Violence and perpetual war are the defining traits of America, so when I read that the U.S. Navy has built a massive, $1.2 billion warship “containing 7.5 tons of steel salvaged from the fallen Twin Towers”, I found the news as fitting as I did revolting. After all, within hours of the attacks on the World Trade Center government officials such as former Defense Secretary Donald Rumsfeld were eagerly seeking a number of dubious ways to tie the events to Iraq in order to justify an invasion the Bush administration began planning as soon as its first National Security Council meeting (with key principals beginning much earlier). And since that fateful day in 2001, the U.S. government has been bombing poor people around the globe – in Iraq, Afghanistan, Pakistan and Somalia – in a war of terror that has succeeded at little more than sowing the seeds of the next instance of blowback.
I do wonder about the families of the victims of 9/11, though; the ones the president of the September 11th Families’ Association tells Newsday were “smiling through [their] tears” at the sight of a floating fortress of death pulling up alongside the shores of New York City, “escorted by four NYPD helicopters and a phalanx of Coast Guard and police boats as sailors and Marines manned loaded machine guns around the decks.” Given that millions of people have either been killed or forced to flee their homes as a result of the U.S. response to 9/11, while Osama bin Laden and his cohorts – the purported targets of the response – roam free, what exactly are these people cheering other than vengeance, a mindless lashing out at those abroad for the crimes perpetrated by 19 terrorists armed with box cutters?
And what does it say about a culture that commemorates – or permits its government to commemorate on its behalf with nary a critical world – the slaughter of 3,000 of its own, not by using scraps from the Twin Towers to build a monument to peace or a school to promote tolerance and understanding, but by building a machine designed solely for inflicting death and destruction on others? To ask, as the saying goes, is to answer.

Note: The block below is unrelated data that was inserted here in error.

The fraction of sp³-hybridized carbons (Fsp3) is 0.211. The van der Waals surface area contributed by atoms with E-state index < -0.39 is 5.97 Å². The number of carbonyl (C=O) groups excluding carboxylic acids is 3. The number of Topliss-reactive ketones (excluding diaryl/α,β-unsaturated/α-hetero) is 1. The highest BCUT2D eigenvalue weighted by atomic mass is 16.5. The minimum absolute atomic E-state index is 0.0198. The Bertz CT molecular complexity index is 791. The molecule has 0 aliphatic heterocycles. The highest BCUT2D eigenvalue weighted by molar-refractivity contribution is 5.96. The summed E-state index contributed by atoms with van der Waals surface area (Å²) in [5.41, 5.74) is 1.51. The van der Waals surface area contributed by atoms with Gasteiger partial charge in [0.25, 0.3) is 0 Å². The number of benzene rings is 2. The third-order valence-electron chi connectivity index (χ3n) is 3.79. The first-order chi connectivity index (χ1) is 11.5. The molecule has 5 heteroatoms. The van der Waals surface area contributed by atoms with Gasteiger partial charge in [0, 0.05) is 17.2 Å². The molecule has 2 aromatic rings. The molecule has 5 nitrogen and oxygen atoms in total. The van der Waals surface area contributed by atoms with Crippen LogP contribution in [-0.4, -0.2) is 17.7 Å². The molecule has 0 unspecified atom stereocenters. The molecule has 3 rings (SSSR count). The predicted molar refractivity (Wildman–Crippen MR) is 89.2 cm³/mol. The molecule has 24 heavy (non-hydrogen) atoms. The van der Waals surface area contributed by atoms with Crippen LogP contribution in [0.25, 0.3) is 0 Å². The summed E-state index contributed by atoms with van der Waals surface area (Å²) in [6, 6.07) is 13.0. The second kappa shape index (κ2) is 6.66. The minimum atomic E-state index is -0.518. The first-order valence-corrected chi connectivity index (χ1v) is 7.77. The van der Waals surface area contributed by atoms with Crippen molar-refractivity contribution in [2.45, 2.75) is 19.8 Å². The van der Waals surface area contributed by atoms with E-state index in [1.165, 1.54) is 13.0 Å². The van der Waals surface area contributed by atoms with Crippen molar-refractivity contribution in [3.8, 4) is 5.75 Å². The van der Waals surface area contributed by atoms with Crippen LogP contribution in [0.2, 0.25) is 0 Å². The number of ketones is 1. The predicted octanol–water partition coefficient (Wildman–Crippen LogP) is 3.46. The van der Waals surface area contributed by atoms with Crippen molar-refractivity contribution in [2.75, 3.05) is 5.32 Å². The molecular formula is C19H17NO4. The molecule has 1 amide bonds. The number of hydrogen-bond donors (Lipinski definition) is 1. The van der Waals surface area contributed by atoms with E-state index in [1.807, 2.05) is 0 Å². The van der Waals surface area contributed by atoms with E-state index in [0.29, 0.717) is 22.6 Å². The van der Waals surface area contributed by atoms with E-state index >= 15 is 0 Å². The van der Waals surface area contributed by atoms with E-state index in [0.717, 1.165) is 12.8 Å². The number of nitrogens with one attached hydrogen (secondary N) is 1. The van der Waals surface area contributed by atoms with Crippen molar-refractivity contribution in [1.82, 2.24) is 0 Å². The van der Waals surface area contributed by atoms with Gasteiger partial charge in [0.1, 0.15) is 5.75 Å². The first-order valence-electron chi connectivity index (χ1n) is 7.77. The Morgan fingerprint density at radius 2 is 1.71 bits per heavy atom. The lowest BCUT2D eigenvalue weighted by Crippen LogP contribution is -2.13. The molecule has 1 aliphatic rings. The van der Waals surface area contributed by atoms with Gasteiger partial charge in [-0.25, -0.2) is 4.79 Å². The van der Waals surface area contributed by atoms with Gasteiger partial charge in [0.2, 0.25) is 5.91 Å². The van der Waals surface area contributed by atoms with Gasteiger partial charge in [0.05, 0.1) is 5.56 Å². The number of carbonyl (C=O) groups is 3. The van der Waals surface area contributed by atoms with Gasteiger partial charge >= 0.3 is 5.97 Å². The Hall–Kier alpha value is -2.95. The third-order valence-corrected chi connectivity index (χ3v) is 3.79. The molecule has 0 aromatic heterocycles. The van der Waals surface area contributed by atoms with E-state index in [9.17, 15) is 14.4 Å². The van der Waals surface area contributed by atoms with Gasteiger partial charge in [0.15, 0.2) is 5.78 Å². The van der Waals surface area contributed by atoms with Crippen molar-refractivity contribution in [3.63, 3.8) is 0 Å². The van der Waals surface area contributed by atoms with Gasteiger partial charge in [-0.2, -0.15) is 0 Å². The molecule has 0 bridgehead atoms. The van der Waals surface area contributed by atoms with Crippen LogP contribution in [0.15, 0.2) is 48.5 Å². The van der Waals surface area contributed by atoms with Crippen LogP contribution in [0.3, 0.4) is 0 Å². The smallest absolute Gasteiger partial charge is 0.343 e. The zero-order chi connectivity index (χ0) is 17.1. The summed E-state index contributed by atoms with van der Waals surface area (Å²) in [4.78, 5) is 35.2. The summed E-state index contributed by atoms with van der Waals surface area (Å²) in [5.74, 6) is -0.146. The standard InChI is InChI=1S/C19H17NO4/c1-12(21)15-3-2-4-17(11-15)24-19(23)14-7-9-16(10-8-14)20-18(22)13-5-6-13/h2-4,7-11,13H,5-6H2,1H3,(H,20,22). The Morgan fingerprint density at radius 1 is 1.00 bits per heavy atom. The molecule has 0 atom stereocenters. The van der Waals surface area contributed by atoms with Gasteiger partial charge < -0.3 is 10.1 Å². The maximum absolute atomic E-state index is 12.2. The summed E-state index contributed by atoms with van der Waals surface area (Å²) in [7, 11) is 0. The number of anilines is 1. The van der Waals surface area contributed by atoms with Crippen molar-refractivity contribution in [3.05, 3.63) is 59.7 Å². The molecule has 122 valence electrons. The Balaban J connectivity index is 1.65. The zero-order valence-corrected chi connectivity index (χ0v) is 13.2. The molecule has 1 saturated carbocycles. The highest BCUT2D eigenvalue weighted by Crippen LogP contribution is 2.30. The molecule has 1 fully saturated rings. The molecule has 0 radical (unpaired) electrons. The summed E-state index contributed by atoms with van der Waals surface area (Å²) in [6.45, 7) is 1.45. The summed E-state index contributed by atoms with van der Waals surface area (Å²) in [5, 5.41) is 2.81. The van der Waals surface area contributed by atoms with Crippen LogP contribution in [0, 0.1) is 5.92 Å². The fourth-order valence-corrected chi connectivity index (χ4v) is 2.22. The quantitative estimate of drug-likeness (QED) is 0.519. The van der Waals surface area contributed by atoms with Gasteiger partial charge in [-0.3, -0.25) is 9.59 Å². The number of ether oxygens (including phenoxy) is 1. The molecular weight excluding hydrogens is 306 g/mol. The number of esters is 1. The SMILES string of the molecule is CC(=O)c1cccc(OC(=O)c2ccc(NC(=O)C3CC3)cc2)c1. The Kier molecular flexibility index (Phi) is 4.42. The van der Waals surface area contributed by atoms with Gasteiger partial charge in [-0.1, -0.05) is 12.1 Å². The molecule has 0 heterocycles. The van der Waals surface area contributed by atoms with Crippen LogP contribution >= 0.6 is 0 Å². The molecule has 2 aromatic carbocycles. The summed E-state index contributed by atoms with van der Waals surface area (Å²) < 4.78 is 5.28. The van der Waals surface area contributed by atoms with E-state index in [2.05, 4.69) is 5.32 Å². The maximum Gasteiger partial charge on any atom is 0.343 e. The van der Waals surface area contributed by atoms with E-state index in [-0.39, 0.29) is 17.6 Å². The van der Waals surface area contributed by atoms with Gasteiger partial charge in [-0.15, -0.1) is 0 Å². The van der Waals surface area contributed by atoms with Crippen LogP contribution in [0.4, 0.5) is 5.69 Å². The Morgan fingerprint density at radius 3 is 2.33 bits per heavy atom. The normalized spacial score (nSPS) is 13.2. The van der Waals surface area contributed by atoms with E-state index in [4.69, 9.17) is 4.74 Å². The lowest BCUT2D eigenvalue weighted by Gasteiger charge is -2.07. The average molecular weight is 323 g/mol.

The pathetic display of gaudy machismo that is the U.S.S. New York is no more sophisticated an expression of masculinity than attaching a pair of truck nuts to an F-150, but its bad taste is compounded by the fact that when the U.S. military builds a warship, you can bet it’s not just for display purposes. As Democratic luminary and former Secretary of State Madeleine Albright once put it, “What’s the point of having this superb military . . . if we can’t use it?” And so the tragedy of 9/11 will be answered with numerous tragedies still to come, those in far-off lands unfortunate enough to experience the brunt of the American brand of justice at least comforted by the fact that their suffering may provide a sense of closure for the ignorant, exploited domestic victims of U.S. foreign policy.
Your Final Dose of Bad Taste and Criminal Waste of Tax Dollars:
Many on board [the U.S.S. New York] had stayed up late Sunday to watch the World Series with Mayor Michael Bloomberg, who had ridden out in one of the New York’s troop transport hovercrafts to the ship cruising 10 miles offshore.
Nonetheless, the day began as usual with the announcement of “reveille, reveille” and the trill of the bosun’s pipe at 4 a.m. But there was also something special, a fitting tribute to the ship’s heritage: a recording of Frank Sinatra singing “New York, New York.”